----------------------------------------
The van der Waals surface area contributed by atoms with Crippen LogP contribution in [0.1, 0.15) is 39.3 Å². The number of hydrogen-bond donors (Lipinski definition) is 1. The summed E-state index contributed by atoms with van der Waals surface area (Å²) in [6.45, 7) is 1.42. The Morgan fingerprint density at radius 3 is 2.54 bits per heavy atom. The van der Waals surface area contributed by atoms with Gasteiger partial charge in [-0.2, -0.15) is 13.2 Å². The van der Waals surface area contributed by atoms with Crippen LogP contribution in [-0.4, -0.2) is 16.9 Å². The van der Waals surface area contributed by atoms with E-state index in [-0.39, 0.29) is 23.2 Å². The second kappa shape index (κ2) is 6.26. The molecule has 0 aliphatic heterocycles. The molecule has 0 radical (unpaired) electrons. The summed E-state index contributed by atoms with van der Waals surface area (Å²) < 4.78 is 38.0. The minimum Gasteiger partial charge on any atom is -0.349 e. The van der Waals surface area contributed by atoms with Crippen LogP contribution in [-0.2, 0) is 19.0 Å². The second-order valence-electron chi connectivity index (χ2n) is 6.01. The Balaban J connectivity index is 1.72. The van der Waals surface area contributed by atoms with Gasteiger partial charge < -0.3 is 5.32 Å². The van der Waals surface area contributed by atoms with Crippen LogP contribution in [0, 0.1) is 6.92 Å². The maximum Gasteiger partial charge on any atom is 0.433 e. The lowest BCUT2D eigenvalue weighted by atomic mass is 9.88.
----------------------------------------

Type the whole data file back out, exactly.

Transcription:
The van der Waals surface area contributed by atoms with Crippen LogP contribution in [0.1, 0.15) is 39.3 Å². The number of hydrogen-bond donors (Lipinski definition) is 1. The summed E-state index contributed by atoms with van der Waals surface area (Å²) in [6.45, 7) is 1.42. The Morgan fingerprint density at radius 3 is 2.54 bits per heavy atom. The van der Waals surface area contributed by atoms with Gasteiger partial charge in [-0.2, -0.15) is 13.2 Å². The van der Waals surface area contributed by atoms with Crippen LogP contribution in [-0.4, -0.2) is 16.9 Å². The van der Waals surface area contributed by atoms with E-state index in [-0.39, 0.29) is 23.2 Å². The second kappa shape index (κ2) is 6.26. The molecule has 0 aliphatic heterocycles. The molecule has 0 radical (unpaired) electrons. The summed E-state index contributed by atoms with van der Waals surface area (Å²) < 4.78 is 38.0. The minimum Gasteiger partial charge on any atom is -0.349 e. The van der Waals surface area contributed by atoms with Crippen LogP contribution in [-0.2, 0) is 19.0 Å². The second-order valence-electron chi connectivity index (χ2n) is 6.01. The Balaban J connectivity index is 1.72. The van der Waals surface area contributed by atoms with Gasteiger partial charge < -0.3 is 5.32 Å². The van der Waals surface area contributed by atoms with Crippen LogP contribution in [0, 0.1) is 6.92 Å². The maximum Gasteiger partial charge on any atom is 0.433 e. The lowest BCUT2D eigenvalue weighted by atomic mass is 9.88.